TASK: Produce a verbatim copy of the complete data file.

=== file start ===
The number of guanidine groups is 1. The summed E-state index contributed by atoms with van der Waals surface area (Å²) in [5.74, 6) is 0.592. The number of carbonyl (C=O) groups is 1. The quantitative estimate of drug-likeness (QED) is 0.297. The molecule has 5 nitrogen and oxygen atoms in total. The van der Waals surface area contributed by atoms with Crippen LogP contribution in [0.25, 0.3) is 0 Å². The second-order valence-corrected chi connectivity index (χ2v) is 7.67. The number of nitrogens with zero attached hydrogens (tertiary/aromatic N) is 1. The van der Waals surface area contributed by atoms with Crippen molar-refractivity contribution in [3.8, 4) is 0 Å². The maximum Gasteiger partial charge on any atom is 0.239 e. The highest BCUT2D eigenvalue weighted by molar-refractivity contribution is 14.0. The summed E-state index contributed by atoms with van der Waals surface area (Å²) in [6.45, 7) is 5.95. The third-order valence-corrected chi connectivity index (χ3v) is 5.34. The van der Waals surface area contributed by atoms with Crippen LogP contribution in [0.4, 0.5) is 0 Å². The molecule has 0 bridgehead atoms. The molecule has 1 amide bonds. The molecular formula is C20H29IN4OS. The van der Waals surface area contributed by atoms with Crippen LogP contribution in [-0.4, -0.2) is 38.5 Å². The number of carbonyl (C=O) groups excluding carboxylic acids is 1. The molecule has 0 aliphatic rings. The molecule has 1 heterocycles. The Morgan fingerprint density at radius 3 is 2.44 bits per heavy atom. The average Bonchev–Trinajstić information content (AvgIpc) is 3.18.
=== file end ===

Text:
The number of guanidine groups is 1. The summed E-state index contributed by atoms with van der Waals surface area (Å²) in [5.74, 6) is 0.592. The number of carbonyl (C=O) groups is 1. The quantitative estimate of drug-likeness (QED) is 0.297. The molecule has 5 nitrogen and oxygen atoms in total. The van der Waals surface area contributed by atoms with Crippen LogP contribution in [0.25, 0.3) is 0 Å². The second-order valence-corrected chi connectivity index (χ2v) is 7.67. The number of nitrogens with zero attached hydrogens (tertiary/aromatic N) is 1. The van der Waals surface area contributed by atoms with Crippen molar-refractivity contribution in [3.8, 4) is 0 Å². The maximum Gasteiger partial charge on any atom is 0.239 e. The highest BCUT2D eigenvalue weighted by molar-refractivity contribution is 14.0. The summed E-state index contributed by atoms with van der Waals surface area (Å²) in [6.45, 7) is 5.95. The third-order valence-corrected chi connectivity index (χ3v) is 5.34. The van der Waals surface area contributed by atoms with Crippen LogP contribution in [0.4, 0.5) is 0 Å². The molecule has 0 bridgehead atoms. The molecule has 1 amide bonds. The molecular formula is C20H29IN4OS. The van der Waals surface area contributed by atoms with Crippen LogP contribution in [-0.4, -0.2) is 38.5 Å². The number of carbonyl (C=O) groups excluding carboxylic acids is 1. The molecule has 0 aliphatic rings. The molecule has 1 heterocycles. The Morgan fingerprint density at radius 3 is 2.44 bits per heavy atom. The average Bonchev–Trinajstić information content (AvgIpc) is 3.18.